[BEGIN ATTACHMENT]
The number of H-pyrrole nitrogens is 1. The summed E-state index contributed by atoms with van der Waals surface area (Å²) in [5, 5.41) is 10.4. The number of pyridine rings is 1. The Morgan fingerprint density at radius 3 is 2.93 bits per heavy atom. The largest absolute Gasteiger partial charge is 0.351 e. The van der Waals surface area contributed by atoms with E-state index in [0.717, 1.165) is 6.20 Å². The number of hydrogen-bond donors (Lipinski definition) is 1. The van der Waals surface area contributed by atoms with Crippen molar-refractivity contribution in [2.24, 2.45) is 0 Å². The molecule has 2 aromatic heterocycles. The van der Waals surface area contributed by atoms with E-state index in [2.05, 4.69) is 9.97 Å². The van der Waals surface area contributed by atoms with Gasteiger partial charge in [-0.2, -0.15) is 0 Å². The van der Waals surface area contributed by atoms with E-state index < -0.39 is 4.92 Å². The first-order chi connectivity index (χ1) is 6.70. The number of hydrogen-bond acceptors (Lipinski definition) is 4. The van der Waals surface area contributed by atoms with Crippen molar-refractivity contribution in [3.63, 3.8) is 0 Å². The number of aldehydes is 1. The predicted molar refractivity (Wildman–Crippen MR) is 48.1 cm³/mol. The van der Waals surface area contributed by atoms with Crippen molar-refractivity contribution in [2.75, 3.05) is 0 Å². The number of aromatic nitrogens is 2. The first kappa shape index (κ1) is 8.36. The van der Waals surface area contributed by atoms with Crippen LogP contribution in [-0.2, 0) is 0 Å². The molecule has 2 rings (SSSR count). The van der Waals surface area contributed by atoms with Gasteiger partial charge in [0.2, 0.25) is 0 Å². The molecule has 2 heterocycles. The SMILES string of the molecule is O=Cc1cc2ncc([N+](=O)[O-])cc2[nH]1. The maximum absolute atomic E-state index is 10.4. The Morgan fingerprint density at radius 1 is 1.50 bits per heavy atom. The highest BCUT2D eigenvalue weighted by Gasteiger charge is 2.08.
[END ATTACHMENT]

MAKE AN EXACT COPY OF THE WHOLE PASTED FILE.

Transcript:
The number of H-pyrrole nitrogens is 1. The summed E-state index contributed by atoms with van der Waals surface area (Å²) in [5, 5.41) is 10.4. The number of pyridine rings is 1. The Morgan fingerprint density at radius 3 is 2.93 bits per heavy atom. The largest absolute Gasteiger partial charge is 0.351 e. The van der Waals surface area contributed by atoms with E-state index in [0.717, 1.165) is 6.20 Å². The number of hydrogen-bond donors (Lipinski definition) is 1. The van der Waals surface area contributed by atoms with Crippen molar-refractivity contribution in [2.24, 2.45) is 0 Å². The molecule has 2 aromatic heterocycles. The van der Waals surface area contributed by atoms with E-state index in [2.05, 4.69) is 9.97 Å². The van der Waals surface area contributed by atoms with Gasteiger partial charge in [-0.2, -0.15) is 0 Å². The van der Waals surface area contributed by atoms with E-state index < -0.39 is 4.92 Å². The first-order chi connectivity index (χ1) is 6.70. The number of hydrogen-bond acceptors (Lipinski definition) is 4. The van der Waals surface area contributed by atoms with Crippen molar-refractivity contribution in [3.63, 3.8) is 0 Å². The number of aldehydes is 1. The predicted molar refractivity (Wildman–Crippen MR) is 48.1 cm³/mol. The van der Waals surface area contributed by atoms with Crippen molar-refractivity contribution in [2.75, 3.05) is 0 Å². The number of aromatic nitrogens is 2. The first kappa shape index (κ1) is 8.36. The van der Waals surface area contributed by atoms with Crippen LogP contribution in [-0.2, 0) is 0 Å². The molecule has 2 rings (SSSR count). The van der Waals surface area contributed by atoms with Gasteiger partial charge in [0.2, 0.25) is 0 Å². The molecule has 2 heterocycles. The SMILES string of the molecule is O=Cc1cc2ncc([N+](=O)[O-])cc2[nH]1. The maximum absolute atomic E-state index is 10.4. The Morgan fingerprint density at radius 1 is 1.50 bits per heavy atom. The highest BCUT2D eigenvalue weighted by Gasteiger charge is 2.08.